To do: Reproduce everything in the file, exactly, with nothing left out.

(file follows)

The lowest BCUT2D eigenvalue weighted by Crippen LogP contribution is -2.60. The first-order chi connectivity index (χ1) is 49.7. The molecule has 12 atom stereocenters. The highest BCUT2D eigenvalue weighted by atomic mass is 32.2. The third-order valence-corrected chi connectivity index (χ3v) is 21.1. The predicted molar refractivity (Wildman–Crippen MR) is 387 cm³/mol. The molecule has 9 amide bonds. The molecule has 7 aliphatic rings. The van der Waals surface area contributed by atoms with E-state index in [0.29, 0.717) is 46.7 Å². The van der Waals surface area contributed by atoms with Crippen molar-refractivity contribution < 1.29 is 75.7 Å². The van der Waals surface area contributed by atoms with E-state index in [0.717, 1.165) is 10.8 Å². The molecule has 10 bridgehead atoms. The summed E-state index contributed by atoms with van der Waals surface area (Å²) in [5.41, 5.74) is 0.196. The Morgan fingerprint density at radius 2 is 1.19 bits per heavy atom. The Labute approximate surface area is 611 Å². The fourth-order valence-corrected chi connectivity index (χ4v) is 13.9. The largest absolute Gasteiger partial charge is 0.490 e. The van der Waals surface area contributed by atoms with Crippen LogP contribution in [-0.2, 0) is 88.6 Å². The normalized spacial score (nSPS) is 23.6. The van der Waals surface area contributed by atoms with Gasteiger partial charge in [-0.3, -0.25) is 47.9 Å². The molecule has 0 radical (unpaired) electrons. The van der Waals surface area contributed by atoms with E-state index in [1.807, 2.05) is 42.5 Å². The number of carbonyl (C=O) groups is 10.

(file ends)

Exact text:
The lowest BCUT2D eigenvalue weighted by Crippen LogP contribution is -2.60. The first-order chi connectivity index (χ1) is 49.7. The molecule has 12 atom stereocenters. The highest BCUT2D eigenvalue weighted by atomic mass is 32.2. The third-order valence-corrected chi connectivity index (χ3v) is 21.1. The predicted molar refractivity (Wildman–Crippen MR) is 387 cm³/mol. The molecule has 9 amide bonds. The molecule has 7 aliphatic rings. The van der Waals surface area contributed by atoms with E-state index in [0.29, 0.717) is 46.7 Å². The van der Waals surface area contributed by atoms with Crippen molar-refractivity contribution < 1.29 is 75.7 Å². The van der Waals surface area contributed by atoms with E-state index in [0.717, 1.165) is 10.8 Å². The molecule has 10 bridgehead atoms. The summed E-state index contributed by atoms with van der Waals surface area (Å²) in [5.41, 5.74) is 0.196. The Morgan fingerprint density at radius 2 is 1.19 bits per heavy atom. The Labute approximate surface area is 611 Å². The fourth-order valence-corrected chi connectivity index (χ4v) is 13.9. The largest absolute Gasteiger partial charge is 0.490 e. The van der Waals surface area contributed by atoms with Crippen LogP contribution in [-0.2, 0) is 88.6 Å². The normalized spacial score (nSPS) is 23.6. The van der Waals surface area contributed by atoms with Gasteiger partial charge in [-0.3, -0.25) is 47.9 Å². The molecule has 0 radical (unpaired) electrons. The van der Waals surface area contributed by atoms with E-state index in [1.807, 2.05) is 42.5 Å². The number of carbonyl (C=O) groups is 10.